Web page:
Posted on August 26, 2010 by John Houghton.
In part four of my interview with David Meerman Scott, we discuss social media as it relates to driving web traffic and thereby generating sales. While good to reiterate in the context of social media, these ideas are also basic to online marketing. If you want to attract a certain type of buyer, you should publish high quality content that attracts this buyer through targeted keywords. This is called search engine optimization.
David talks about the old ways in which selling has taken place through television commercials and sales reps calling in and beating up their buyers until they get meetings. The new model entails creating lots of little pieces of content that are found through search engines, with different pieces of content for each step of the sales cycle. In addition, sending such useful content to prospects on a regular basis and thereby educating them through the sales process is called “lead nurturing.” On New Media Currents, I talk to the CTO of Eloqua about lead nurturing best practices.
JH: Then how do you turn that into sales? Let’s say you have a limited budget, a lot of companies have limited budgets for this and that’s why they do end up pitching their products because they want a really quick return, how would you sort of loop that around into a quicker ROI?
DS: I think when you’re creating the sorts of information that are valuable, not just with video, but with every kind of online content. You’re driving people into your company, into your ideas. You’re driving people into your thoughts. When they do that, some percentage of them will say, “wow, this person, or this organization, or this group, seems like they’re interesting and they’ve got some ideas that I find valuable. What else do they have, what else do they provide? Oh look, they’ve got a product. Maybe I should check that out. I think we’ve been living in a world where television commercials and B2B sales where sales people are cold calling and beating up people until they get a meeting and then beating them up until they get another meeting. You know, this idea that you have to coerce people, both on the B2B side and the B2C side, is a model that really isn’t as appropriate for the online world as the model of creating tons of little pieces of content – each one serves as a magnet to drive a number of people into you. They find more of your content. And if you are a B2B company, and if you have a sales funnel, you can create content at every step of that sales funnel. So some content serves to drive people in. Other content serves to educate, other content serves to drive them into the sales process. Then the salespeople take over, driving them through to the point where they’re ready to buy something.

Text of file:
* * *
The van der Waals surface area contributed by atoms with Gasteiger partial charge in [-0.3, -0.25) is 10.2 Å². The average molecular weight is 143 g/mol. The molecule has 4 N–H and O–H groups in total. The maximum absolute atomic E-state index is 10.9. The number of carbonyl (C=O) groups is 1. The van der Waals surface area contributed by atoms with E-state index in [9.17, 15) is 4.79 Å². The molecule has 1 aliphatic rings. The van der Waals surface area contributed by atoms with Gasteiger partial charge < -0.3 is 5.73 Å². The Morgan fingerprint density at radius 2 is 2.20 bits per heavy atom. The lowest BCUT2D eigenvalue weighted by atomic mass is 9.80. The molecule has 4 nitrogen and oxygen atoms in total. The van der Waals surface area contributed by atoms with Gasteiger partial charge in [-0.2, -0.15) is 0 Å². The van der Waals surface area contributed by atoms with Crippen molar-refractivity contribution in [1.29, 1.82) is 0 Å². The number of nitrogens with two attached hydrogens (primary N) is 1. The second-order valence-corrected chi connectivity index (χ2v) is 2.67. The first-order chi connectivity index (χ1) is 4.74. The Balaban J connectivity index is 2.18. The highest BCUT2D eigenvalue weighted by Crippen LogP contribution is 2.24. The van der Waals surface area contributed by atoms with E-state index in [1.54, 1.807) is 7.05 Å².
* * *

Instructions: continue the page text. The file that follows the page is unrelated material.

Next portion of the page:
JH: Like lead nurturing all throughout the process. What kind of content do you think is more relevant at the beginning of the process versus the middle of the process?
DS: Anything that will be valuable for the search engines to find, keyword strong content. Higher level in the beginning, more educational in the beginning, driving down to more specific is generally the way to go. It’s hard to sort of generalize. The more there is the better. With search engines, it’s unlike the offline world, it’s really hard to say, well, this piece of content drives people in the sales process, but this piece of content drives them to close. You really can’t say what’s going to drive in and what’ s going to drive to close because all of it is search engine optimized. People will find any piece of that content depending of what they search on.
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